SSi Forum

Tiny questions with quick answers - continuing thread


I hope that this is a quickly answered question…
Someone wrote to me: “Iawn 'te” meaning (I believe ) “Ok, right”.
I also heard it ‘in the wild’ in our village the other day. Now, knowing the propensity for Welsh to have lots of words with an apostrophe replacing various letters I wonder if anyone knows what the actual full word for " 'te " is? It’s one of those little things that annoys me - sad creature that I am… :joy: Diolch!


It comes from ynteu, meaning in that case/therefore/then, so “iawn 'te” = “ok then” :slight_smile:


Brilliant! Diolch o waelod calon! Thanks very much! I can sleep better now!:wink::slight_smile:


Yes, people will stick “te” on the end of a friendly encouragement/gentle question. As we do with …then?

I mentioned once before that I once tried spinning out a Tesco kiosk purchase to get the max Gogledd conversational practice I could for the price of a packet of mints. The lady was very kind but in the end said “trio dy cerdyn te” (Try your card, then) :smiley:


I’m still doing some Duolingo and the voice pronouncing the words is always terrible - but sometimes also makes me wonder:

down ni = why is the “o” pronounced like in English down and not like in ond or meicrodon?


The w changes the sound as in English as you mentioned, so it’s ow. Having said that there are two “o” sounds anyway. As in dros and bod. :slight_smile: I believe that the second one ocasionally has the to bach over it: ô, but as far as I know, only when it wouldn’t be obvious, even to a first language speaker, as in Lôn.


Wait I’m still confused :sweat_smile:

Do you mean that in Welsh, the presence of the “w” after the “o” makes it sound as if it was written “daw”?
Unfortunately I can’t think of another word in Welsh with “ow”!!

Then… isn’t dros and bod the same “o” sound?
Or you mean about length, like that bod a bit longer - right?
But still an “o” not quite like an “a” like in bowl!


Fair point. Sometimes the longer ô is a southern pronunciation, but not always. Golau is the longer o.

regarding the ow it does have a bot more of an o sound than the English equivalent. I’m going to struggle to think of non-English examples now.

OK, so only dowch and down at the moment. Dowch does have an o sound. The others are Rownd, brown, prowd, etc.

So its an English/Scottish border ow sound, with more of an o than an a. Not S English ow. :slight_smile:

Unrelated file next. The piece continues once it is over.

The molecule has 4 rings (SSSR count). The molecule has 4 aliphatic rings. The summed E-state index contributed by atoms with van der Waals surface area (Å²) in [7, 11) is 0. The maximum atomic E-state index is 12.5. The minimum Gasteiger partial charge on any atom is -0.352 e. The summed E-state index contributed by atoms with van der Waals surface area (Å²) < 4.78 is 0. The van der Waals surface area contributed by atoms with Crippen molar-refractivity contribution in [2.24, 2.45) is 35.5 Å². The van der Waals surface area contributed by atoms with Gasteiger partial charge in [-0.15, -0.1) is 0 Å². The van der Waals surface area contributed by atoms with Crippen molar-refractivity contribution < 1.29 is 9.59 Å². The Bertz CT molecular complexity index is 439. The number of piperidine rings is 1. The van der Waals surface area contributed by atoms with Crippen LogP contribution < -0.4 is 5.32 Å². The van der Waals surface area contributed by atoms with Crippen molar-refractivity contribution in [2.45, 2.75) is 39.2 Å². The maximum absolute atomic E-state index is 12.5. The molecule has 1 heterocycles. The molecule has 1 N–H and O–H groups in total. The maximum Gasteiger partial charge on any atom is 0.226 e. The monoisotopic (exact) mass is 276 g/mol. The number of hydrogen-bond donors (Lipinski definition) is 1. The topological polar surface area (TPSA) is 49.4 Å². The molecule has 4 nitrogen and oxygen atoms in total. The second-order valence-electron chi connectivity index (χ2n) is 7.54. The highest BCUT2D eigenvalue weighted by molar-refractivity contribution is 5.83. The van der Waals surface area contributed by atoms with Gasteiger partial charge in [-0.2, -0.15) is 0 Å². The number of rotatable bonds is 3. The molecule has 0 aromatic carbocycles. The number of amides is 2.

Edit: Now I’m annoying myself, you could be right for S Wales after all. Not for N Wales though.


Ok, enough examples for now and you know I aim at S Wales accent anyway so I guess I’ll be fine! :wink:

p.s. oh and you also know my first trip to England was in Tyne and Wear so!


Ah that’s no good because it would be “Doon” there :slight_smile:


Quite frankly, I think, when someone pronounces “ow” in Welsh as if it were English (down), that it is the fact that they speak English influencing the way they pronounce it. I’ve ever always heard “o” pronounced in Welsh as a regular “o” sound, even when followed by “w.”


I’ll have to complain with Duolingo, then!


What we think of as a “long o” in English isn’t really an ‘o’ sound at all, in terms of how most other languages (including Welsh) do a long ‘o’. With the Great Vowel Shift back in Middle English we moved a whole load of vowels around in a chain of sound changes which basically took us from something much more like Italian or German values to something much more English – so, for example, mouse/mice went from being pronounced moose/meece (English spelling; mūs/mīs if we want to look more Latin) to modern maus/mais, which left goose/geese free to go from gohs/gehs (gōs/gēs) to modern gūs/gīs. The mice moved out and then the geese moved in, so to speak.

But just like English “long i” became a diphthong, so that ‘wine’ no longer had the same vowel as vino, but instead was much more like mai (Latin/Italian-style spelling), ‘o’ did the same. Dictionaries that use the International Phonetic Alphabet often represent “long o” with a [ə] (‘schwa’ - the neutral vowel sound of ‘a’ or ‘the’ or German final -e) followed by a kind of u-sound [ʊ]: the English “long o” [əʊ] is thus a sort of a neutral grunt followed by what’s almost a ‘w’ anyway. Welsh ‘ow’ does sound to me quite a lot like English “long o” (so Welsh down ni almost rhymes with English my own, depending on your English accent), whereas Welsh aw sounds like English ow (awn ni adre or down the pub).

So, yeah – if Duolingo makes Welsh down sound like English down I’m pretty sure it’s wrong for pretty much all Welsh accents, but if it sounds more like English own I would think it’s OK.

(…and all my English examples are basically southern British English, where that makes a difference…)


Is the pronunciation of “(Newydd) ddechrau” the same as “Gwella”?
They sound very similar to me but I’m unsure. Diolch


no, ch and ll make different sounds. ch is like in the word loch (as in Ness!) but ll is an unvoiced L sound (it’s ‘blown’ rather than sounded). Awkward to explain in writing. They can sound similar when you’re starting out, but once you get the hang of them, they are different.


Dw i wedi dysgu bod hi’n ‘bendith’


Good for you! Indeed, bendith seems to have been the consensus when I asked that question five years ago.

Isn't; wasn't; wouldn't; couldn't;can't

Sorry, I hadn’t realised how long ago it was. I’ve just started on the forums today and got a little confused but I’m getting there.


I’m glad you answered it now because now I know the answer too :grinning:


And you’re doing great. Most people don’t realize how much stuff - especially answers to your questions - can be found around the forum. But, as you discovered, some of it has been around a while and newer people may not notice it. So YAY to you for helping other people see this answer!